Top 5 Tips for Better Sleep & More Energy

Top 5 Tips for Better Sleep & More Energy

Sleep is vital for all round good health. Many people do not know that it is also important for weight loss and gut health. Studies show that a poor nights sleep can increase hunger and cravings for high energy foods.

It is essential for physical, emotional and mental well-being, but it’s the first thing that is compromised when life gets busy or stressful. It’s easy to let everything else take over and end up in poor sleep pattern that drains your energy and eventually becomes habitual. Most of us know how awful it feels to try and get through the day when we haven’t slept well so it’s worth making it a priority.

Investigate all the reasons why your sleep is disturbed

Don’t expect instant results if you have a persistent problem, these tips might take a few weeks to improve things. If you are consistent with them your sleep quality should gradually improve. This will then help to increase your energy levels and make a real difference to how you feel in general.

Bear in mind that for some people with sleep disorders, insomnia could be a kind of revenge for suppressed thoughts or questions of conscience and life problems that need to be tackled.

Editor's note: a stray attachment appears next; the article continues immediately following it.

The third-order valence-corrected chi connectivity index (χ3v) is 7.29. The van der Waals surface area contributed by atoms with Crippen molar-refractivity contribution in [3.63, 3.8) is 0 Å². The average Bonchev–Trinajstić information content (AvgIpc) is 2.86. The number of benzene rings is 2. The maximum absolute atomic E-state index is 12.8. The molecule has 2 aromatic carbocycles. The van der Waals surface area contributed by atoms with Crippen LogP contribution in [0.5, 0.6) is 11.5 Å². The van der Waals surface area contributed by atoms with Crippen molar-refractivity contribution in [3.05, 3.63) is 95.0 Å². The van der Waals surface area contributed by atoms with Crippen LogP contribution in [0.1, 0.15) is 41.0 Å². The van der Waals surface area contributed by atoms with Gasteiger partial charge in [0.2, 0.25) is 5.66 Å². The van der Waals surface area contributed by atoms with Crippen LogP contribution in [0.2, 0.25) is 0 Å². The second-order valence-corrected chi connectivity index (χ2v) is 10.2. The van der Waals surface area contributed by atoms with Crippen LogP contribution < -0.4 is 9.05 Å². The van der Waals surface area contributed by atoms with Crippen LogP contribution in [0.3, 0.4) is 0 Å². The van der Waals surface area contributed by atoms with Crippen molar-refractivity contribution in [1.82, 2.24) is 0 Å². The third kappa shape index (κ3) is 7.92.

Long term sleep problems can affect your physical and mental health, so it’s worth investigating whether there might be psychological reasons, as well as the other things mentioned here.

Sleep-friendly foods

Eating certain foods at the right time and correcting any imbalance or nutritional deficiencies can also help you get a good night’s rest.

Try to make sure you have some protein and healthy fats at every meal. Reduce your intake of sugar and refined carbohydrates such as cake and biscuits which can cause blood sugar imbalance. This is especially important if you are trying to lose weight.

Foods that contain magnesium can help to support GABA which promotes relaxation. Magnesium rich foods are nuts, seeds, leafy greens, bananas, figs, avocados and fish. Foods that support melatonin which regulates the sleep cycle are nuts, seeds, pomegranate, oats and olives.